Aurora Audubon Sanctuary

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Aurora Audubon Sanctuary
Coordinates: 41.3085029, -81.312089
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Ohio Birding Day Hike
Aurora Audubon Sanctuary Trails
A trail system on the western portion of the property is about two miles in length and lends access to a large variety of habitat types.

About Aurora Audubon Sanctuary
The Aurora Audubon Sanctuary provides a diversity of habitat types for breeding and migrant birds. A variety of hawks and owls have been observed here, such as great-horned and barred owls, as well as other raptors, such as osprey, bald eagles, red-shouldered, Cooper’s and sharp-shinned hawks.

The preserve features several miles of hiking trails providing access to a wide variety of habitat types– mature and second growth hardwood forest, three ponds, river floodplains and fields. Seasonally, there is an abundant diversity of native wildflowers as well as excellent birding opportunities. The Preserve acquired in 1941 by the Greater Cleveland Audubon Society’s predecessor, The Cleveland Bird Club, is the oldest bird sanctuary in Ohio.

Located 2 miles east of Aurora off East Pioneer Trail. The preserve does not have any road frontage but is accessible through the City of Aurora’s parking lot.
From Aurora Audubon State Nature Preserve webpage

The Aurora Preserve, owned by the Audubon Society of Greater Cleveland, is the oldest bird sanctuary in Ohio, acquired in 1941 by the Greater Cleveland Audubon Society’s predecessor, The Cleveland Bird Club.

Aurora Sanctuary is located north of Pioneer Trail Road, near Page Road in Aurora. It was purchased in 1941 by The Cleveland Bird Club. It is the oldest bird sanctuary in Ohio. The former owner of the property, the Smythe family, intended to develop it in the 1920’s, but the depression forced the abandonment of the plan, and The Cleveland Bird Club bought the property from the Cleveland Trust Co.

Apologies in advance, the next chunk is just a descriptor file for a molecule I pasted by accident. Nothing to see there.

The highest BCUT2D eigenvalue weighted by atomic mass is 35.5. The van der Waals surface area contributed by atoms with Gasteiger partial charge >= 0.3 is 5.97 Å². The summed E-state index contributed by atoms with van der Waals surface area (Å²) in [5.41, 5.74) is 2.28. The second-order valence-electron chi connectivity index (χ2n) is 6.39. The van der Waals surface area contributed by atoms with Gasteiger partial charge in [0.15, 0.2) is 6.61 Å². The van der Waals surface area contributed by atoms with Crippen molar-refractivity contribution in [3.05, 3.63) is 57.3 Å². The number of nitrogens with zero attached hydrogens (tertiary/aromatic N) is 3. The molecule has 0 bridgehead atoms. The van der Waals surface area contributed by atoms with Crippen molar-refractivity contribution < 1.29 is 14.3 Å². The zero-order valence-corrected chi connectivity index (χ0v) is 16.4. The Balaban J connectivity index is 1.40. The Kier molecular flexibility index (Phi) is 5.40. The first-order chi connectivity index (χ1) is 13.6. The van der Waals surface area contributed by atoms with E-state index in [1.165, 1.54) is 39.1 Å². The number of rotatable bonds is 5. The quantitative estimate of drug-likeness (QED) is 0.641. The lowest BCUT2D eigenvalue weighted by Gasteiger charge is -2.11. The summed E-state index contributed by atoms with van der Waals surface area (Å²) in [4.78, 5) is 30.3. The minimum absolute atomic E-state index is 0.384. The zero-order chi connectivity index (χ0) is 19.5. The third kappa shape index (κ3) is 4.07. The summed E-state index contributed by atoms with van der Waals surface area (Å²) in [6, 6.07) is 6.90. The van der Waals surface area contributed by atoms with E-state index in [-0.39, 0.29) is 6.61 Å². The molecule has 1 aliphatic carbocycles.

Biological Assets: The bulk of the 165-acre preserve is in a mature beech-maple forest, although two field areas are preserved from an earlier time when the property was partially farmed. Approximately half of the property has been left in an entirely natural state, without trails or other alterations of any kind. A trail system on the western portion of the property is about two miles in length and lends access to a large variety of habitat types. The sanctuary is a State Nature Preserve dedicated in 1999, that is open to the public.

There are four ponds on the property. The largest, James Fulton Pond, is currently 10-15 acres in size. An observation blind overlooking Fulton pond was constructed in 2003. An original smaller pond was expanded in the early 1950’s by the addition of a cement dam, and it grew further in the 1960’s and ‘70’s as beaver returned to the area and raised the dam. Beaver have also created a small pond adjoining Fulton Pond on its east side, and the area of this pond is noted for its population of both Closed Bottle Gentian and Smaller Fringed Gentian, the latter of which is State listed as an endangered wildflower. A smaller pond at the northwest corner of the preserve, the Hamann Pond, is about 3 acres in size and was built by Society members in the early 1950’s. A fourth small pond is entirely natural, the result of glacial activity.

Due to the many habitat types in this sanctuary, it clearly has great potential as an educational resource. Management problems in the Aurora Sanctuary include protecting its integrity from growing development pressures on neighboring land and dealing with one invasive plant, in particular, European Buckthorn.

A central feature of the Aurora Sanctuary is a deep glacial gorge which carries a stream called Hickory Creek that drains the wetlands associated with our Blanche Katherine Novak Sanctuary to the north and merges with the Aurora Branch of the Chagrin River at the western edge of the property (see maps). Hickory Creek is noted for its purity, accounted for by the fact that it has historically been isolated from farming or development activities.

The Aurora Sanctuary is also noted for historical artifacts that have recently caused the Aurora Landmark Commission to seek to landmark the property. They include an 1820’s wagon road that forms the sanctuary’s western boundary, bridge artifacts from the same period, and a substantial ditch, originally intended as the right-of-way of a never-completed railroad, dating from the 1850’s known as “The Clinton Airline”.
From Aurora Audubon Sanctuary Greater Cleveland Audubon Society webpage

No restroom facilities.